Malaysian opposition leader charged in $26 million graft case

He is accused of crimes that include accepting bribes to award government contracts and money-laundering

United Malays National Organization's (UMNO) President Ahmad Zahid Hamidi, center, walks out of court room at Kuala Lumpur High Court in Kuala Lumpur, Malaysia, Friday, Oct. 19, 2018. Zahid has been charged with abuse of power, corruption and money laundering involving millions of dollars in another graft investigation against the leaders ousted in shock election results earlier this year. (AP Photo/Yam G-Jun)
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Malaysia's opposition leader was Friday hit with 45 charges in a $26 million corruption case, a new blow to his beleaguered party which lost power in landmark elections this year.

Ahmad Zahid Hamidi, a former deputy premier and ally of scandal-mired ex-leader Najib Razak, is accused of crimes that include accepting bribes to award government contracts and money-laundering.

The 65-year-old pleaded not guilty to all charges, and will stand trial.

"I am ready to face all these charges thrown at me," Ahmad Zahid told reporters. "It is a test from Allah."

A crowd of supporters turned up outside the court in Kuala Lumpur where he was being charged, waving banners that read "we reject the cruel treatment of our leader". Najib also attended the hearing to offer support.

The veteran politician is head of the United Malays National Organisation (UMNO), the lynchpin in a coalition of parties that ruled Malaysia from independence in 1957 until their shock defeat in May polls.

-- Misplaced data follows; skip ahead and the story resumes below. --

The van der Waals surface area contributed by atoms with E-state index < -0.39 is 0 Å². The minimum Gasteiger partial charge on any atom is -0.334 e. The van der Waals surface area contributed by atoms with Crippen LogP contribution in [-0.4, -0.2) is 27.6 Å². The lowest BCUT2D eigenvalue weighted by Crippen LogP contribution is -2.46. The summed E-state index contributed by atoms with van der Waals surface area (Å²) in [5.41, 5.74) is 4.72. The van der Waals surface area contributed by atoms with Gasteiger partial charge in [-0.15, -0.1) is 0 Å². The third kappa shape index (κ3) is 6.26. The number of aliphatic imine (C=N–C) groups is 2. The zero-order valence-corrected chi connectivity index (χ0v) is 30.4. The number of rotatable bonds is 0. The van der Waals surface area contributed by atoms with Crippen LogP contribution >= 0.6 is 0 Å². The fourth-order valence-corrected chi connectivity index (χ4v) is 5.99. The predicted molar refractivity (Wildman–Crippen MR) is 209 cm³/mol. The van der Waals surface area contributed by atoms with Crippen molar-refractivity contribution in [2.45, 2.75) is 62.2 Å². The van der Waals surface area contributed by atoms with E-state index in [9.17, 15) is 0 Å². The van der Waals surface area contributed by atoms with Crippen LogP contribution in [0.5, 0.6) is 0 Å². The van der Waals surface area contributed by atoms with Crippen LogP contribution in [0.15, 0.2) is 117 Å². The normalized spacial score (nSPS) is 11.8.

UMNO has been on the ropes since, with many coalition partners abandoning a party that had become synonymous with widespread graft, divisive racial politics in the multi-ethnic country and a rotten ruling elite.

Najib has also been arrested and charged over allegations he oversaw the plundering of state fund 1MDB, a scandal that played a major part in the election defeat.


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Ahmad Zahid is facing 27 money-laundering charges, eight counts of accepting bribes, and 10 for criminal breach of trust.

Key accusations include that he misappropriated money from a charitable foundation he headed; received kickbacks in exchange for awarding government contracts; and laundered money by buying property.

The total amount of money involved in all the charges amounts to some 111 million ringgit ($26.6 million).

Ahmad Zahid was released on bail of two million ringgit. His next hearing is set for December 14.

UMNO insists the case against their leader is politically motivated and his brother, Mohamad Lokman Hamidi, said Friday was a "black day" for Malaysia.

"My brother is innocent," he told reporters.

The politician, who also served as interior minister in the last government, stuck by Najib even as other senior figures abandoned him over the 1MDB graft scandal.

US authorities say more than $4.5 billion was misappropriated from the fund, with nearly $700 million diverted into Najib's personal bank accounts. The ex-leader denies any wrongdoing.